Star Trek: Discovery concluded its fourth season and I have thoughts. Long story short: I’m frustrated. Long story long: keep reading…
***Spoilers for Discovery Seasons 1-3***
Captain Michael Burnham and crew continue their mission: to rebuild the Federation one world at a time, and spread goodwill across the galaxy. But a new threat (called the DMA) threatens to shatter an already fragile status quo. This “DMA” can destroy entire suns, then disappear in an instant. Where did it come from? What’s its purpose? And can it even be stopped?
Discovery is an abusive show to watch… Every year I hope it gets better, and every year it disappoints me! I’ll give Discovery this: it DOES improve with each season. But why do I continue to watch? I dunno. I’m a masochist for my entertainment.
To be clear: the show isn’t terrible. And I generally do enjoy it. This season actually had me invested before it fell apart at the end! I just get peeved because Discovery has so many cool concepts that fail to excite in execution.
I have two main problems with this show, which have been true since Season 1: the dialogue is boring, and I hate its season-long arcs. I accept the characters’ conversations in principle. Good, emotionally investing character work is the backbone to any good show. But MOST shows sprinkle that stuff alongside a compelling plot. Discovery has basically always put conversation first and story second.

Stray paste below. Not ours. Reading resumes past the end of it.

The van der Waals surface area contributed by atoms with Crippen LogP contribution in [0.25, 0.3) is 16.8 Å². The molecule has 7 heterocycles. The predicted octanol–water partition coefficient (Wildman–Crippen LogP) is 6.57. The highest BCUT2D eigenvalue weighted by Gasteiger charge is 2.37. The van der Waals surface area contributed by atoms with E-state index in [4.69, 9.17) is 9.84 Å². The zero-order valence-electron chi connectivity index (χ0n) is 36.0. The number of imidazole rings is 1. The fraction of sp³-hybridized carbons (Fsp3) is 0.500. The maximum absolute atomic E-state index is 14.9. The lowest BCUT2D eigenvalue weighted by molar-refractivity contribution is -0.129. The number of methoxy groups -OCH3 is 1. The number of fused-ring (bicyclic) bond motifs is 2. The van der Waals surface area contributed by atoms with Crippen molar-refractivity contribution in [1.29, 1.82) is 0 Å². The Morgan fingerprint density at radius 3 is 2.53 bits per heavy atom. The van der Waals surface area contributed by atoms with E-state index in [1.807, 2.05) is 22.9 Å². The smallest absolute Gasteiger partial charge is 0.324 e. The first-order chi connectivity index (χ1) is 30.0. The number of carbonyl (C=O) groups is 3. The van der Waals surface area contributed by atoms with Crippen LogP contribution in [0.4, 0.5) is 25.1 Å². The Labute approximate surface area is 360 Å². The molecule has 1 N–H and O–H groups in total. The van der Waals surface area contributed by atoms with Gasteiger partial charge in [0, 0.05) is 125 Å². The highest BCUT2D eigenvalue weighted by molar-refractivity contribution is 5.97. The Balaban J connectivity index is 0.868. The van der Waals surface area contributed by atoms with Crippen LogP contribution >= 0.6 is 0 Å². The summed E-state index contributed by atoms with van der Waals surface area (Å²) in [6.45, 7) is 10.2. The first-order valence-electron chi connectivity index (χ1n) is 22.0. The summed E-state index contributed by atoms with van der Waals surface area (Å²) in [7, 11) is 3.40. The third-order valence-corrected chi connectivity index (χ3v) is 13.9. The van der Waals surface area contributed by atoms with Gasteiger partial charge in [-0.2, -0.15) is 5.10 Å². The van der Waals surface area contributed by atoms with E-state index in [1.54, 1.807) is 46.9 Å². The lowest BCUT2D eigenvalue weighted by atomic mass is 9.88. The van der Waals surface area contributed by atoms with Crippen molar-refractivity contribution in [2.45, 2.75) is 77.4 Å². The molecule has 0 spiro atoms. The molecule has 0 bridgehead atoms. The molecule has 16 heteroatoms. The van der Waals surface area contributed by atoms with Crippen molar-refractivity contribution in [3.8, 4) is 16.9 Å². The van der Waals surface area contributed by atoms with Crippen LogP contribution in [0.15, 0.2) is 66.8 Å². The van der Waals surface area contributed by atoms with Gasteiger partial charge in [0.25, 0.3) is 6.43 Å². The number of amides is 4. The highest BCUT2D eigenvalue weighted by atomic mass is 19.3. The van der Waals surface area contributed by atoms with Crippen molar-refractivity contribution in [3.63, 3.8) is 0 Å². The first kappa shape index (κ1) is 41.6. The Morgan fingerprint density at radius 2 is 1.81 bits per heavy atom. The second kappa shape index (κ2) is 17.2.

This results in a show where most of the scenes feature expository rants, as characters share their feelings with one another. It gets dull and repetitive quickly. But the show’s been this way for four seasons. Why did I expect it’d change now?
Star Trek shows have always been more talkative than action-packed, but the dialogue used to be more intelligent. There’d be philosophical conundrums to solve, and fascinating moral implications to the characters’ decisions, and you’d come away from each episode pondering its contents. Most of the conversations on Discovery feel like I’m watching a therapy session. Sure, much of it is relevant (to an extent). But it’s a classic screenwriting failure of “telling” rather than “showing”. These characters are constantly telling us what they think instead of putting their thoughts to action.
My second problem: Discovery follows modern television’s trope of season-long story-arcs. This isn’t a problem unique to Discovery. I hate this trend across the board. But it’s especially annoying in a Star Trek series, as part of that franchise’s appeal was its episodic nature. Instead of boldly inventing new sci-fi conundrums every week, Discovery comes up with one decent idea per season and half-asses all the others.
What else do I have to complain about? Ah yes. The action is often dull– that is, when there’s ACTUALLY some action. CGI ships getting knocked about by interstellar forces CAN be cool. But there wasn’t much variety in the danger’s execution. I believe that’s because Disco. barely fights intelligent beings who could counter the crew. S4’s action scenes mostly saw Discovery enter dangerous space for a mission, then try to push through it or back out.